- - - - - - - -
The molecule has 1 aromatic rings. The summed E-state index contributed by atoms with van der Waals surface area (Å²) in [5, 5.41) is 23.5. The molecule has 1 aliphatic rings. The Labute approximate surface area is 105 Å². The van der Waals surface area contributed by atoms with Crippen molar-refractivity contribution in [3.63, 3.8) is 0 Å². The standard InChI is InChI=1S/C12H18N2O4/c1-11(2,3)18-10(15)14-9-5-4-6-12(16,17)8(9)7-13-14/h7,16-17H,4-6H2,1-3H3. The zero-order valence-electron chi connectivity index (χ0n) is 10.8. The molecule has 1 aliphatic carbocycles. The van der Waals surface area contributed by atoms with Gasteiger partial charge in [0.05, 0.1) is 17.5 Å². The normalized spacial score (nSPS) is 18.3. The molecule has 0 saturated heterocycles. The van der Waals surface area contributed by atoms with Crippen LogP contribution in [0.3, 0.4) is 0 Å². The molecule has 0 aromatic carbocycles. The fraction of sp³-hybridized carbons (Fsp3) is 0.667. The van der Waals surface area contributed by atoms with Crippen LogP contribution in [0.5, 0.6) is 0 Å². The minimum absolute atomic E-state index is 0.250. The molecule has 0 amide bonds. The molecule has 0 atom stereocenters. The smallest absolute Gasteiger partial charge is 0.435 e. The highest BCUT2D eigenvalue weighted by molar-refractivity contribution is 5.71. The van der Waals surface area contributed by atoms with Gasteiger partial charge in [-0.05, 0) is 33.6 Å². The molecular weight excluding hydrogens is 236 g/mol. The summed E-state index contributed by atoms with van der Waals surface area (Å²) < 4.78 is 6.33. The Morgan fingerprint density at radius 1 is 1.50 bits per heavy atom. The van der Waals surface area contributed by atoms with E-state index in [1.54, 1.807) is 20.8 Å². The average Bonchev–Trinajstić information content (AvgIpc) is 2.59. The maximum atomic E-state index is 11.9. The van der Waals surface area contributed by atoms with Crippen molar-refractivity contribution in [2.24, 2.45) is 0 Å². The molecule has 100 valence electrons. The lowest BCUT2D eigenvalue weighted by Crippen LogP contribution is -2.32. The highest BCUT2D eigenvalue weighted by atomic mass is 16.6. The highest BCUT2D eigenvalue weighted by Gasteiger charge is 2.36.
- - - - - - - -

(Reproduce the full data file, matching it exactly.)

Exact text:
The molecule has 1 aromatic rings. The summed E-state index contributed by atoms with van der Waals surface area (Å²) in [5, 5.41) is 23.5. The molecule has 1 aliphatic rings. The Labute approximate surface area is 105 Å². The van der Waals surface area contributed by atoms with Crippen molar-refractivity contribution in [3.63, 3.8) is 0 Å². The standard InChI is InChI=1S/C12H18N2O4/c1-11(2,3)18-10(15)14-9-5-4-6-12(16,17)8(9)7-13-14/h7,16-17H,4-6H2,1-3H3. The zero-order valence-electron chi connectivity index (χ0n) is 10.8. The molecule has 1 aliphatic carbocycles. The van der Waals surface area contributed by atoms with Gasteiger partial charge in [0.05, 0.1) is 17.5 Å². The normalized spacial score (nSPS) is 18.3. The molecule has 0 saturated heterocycles. The van der Waals surface area contributed by atoms with Crippen LogP contribution in [0.3, 0.4) is 0 Å². The molecule has 0 aromatic carbocycles. The fraction of sp³-hybridized carbons (Fsp3) is 0.667. The van der Waals surface area contributed by atoms with Crippen LogP contribution in [0.5, 0.6) is 0 Å². The minimum absolute atomic E-state index is 0.250. The molecule has 0 amide bonds. The molecule has 0 atom stereocenters. The smallest absolute Gasteiger partial charge is 0.435 e. The highest BCUT2D eigenvalue weighted by molar-refractivity contribution is 5.71. The van der Waals surface area contributed by atoms with Gasteiger partial charge in [-0.05, 0) is 33.6 Å². The molecular weight excluding hydrogens is 236 g/mol. The summed E-state index contributed by atoms with van der Waals surface area (Å²) < 4.78 is 6.33. The Morgan fingerprint density at radius 1 is 1.50 bits per heavy atom. The van der Waals surface area contributed by atoms with E-state index in [1.54, 1.807) is 20.8 Å². The average Bonchev–Trinajstić information content (AvgIpc) is 2.59. The maximum atomic E-state index is 11.9. The van der Waals surface area contributed by atoms with Crippen molar-refractivity contribution in [2.24, 2.45) is 0 Å². The molecule has 100 valence electrons. The lowest BCUT2D eigenvalue weighted by Crippen LogP contribution is -2.32. The highest BCUT2D eigenvalue weighted by atomic mass is 16.6. The highest BCUT2D eigenvalue weighted by Gasteiger charge is 2.36.